Michael Lang, the co-creator and organizer of the 1969 music festival Woodstock, has died at the age of 77, Variety reports. He passed away on Saturday at Sloan Kettering in New York City. The cause of death was a rare form of Non-Hodgkin’s lymphoma, according to family spokesperson Michael Pagnotta.
Born in Brooklyn in 1944, Lang attended college in New York City and got his start in concert promotion in the Miami area. He co-produced the 1968 Miami Pop festival, which featured Jimi Hendrix, Frank Zappa and John Lee Hooker, before co-creating the legendary Woodstock Music and Art Fair the following year alongside fellow co-founders Artie Kornfeld, John P. Roberts, and Joel Rosenman.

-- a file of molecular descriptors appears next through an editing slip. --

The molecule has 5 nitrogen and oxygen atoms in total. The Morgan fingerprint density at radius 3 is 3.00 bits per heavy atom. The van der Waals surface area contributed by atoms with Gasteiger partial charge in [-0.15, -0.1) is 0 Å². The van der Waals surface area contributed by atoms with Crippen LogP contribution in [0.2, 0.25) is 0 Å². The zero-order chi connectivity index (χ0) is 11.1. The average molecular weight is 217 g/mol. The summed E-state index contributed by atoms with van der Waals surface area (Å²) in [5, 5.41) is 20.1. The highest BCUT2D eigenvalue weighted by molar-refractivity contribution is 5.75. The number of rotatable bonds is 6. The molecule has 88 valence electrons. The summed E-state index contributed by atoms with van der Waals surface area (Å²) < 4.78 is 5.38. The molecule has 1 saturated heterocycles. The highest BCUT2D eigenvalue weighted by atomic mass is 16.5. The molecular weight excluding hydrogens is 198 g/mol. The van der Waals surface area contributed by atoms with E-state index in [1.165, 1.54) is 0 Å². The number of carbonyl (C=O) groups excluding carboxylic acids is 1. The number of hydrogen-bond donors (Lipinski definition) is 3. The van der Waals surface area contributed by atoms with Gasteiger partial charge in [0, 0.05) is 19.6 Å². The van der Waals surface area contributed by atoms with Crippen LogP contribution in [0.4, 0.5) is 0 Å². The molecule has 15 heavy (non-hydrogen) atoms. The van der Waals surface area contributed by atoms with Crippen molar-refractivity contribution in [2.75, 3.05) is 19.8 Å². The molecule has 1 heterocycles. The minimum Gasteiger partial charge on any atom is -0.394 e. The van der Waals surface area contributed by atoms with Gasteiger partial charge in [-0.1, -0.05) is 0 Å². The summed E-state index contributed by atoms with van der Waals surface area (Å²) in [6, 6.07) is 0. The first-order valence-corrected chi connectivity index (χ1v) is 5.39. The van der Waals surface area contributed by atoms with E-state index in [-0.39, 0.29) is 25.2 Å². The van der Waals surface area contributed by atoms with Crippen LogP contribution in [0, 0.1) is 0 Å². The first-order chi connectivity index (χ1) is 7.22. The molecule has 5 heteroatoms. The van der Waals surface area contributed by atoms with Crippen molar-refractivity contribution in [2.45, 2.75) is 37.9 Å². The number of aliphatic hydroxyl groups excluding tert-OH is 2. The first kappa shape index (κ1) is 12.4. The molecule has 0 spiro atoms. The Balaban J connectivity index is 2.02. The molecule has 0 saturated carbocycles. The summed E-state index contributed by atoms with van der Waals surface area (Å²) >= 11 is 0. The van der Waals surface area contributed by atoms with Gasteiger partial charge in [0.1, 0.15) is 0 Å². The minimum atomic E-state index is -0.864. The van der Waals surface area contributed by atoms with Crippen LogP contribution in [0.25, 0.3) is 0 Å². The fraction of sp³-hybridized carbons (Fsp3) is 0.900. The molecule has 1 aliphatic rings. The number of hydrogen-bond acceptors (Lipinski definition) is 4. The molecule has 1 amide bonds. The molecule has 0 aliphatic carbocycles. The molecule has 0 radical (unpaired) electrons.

Lang would go on to start his own production and management company, and helped helm subsequent iterations of the festival in 1994 and 1999 – the latter of which was recently the subject of an HBO documentary. Lang’s attempts to put on a 50th anniversary concert in 2019 suffered multiple setbacks before being eventually cancelled.
Lang is survived by his wife Tamara, their sons, Harry and Laszlo, and his daughters, LariAnn, Shala and Molly.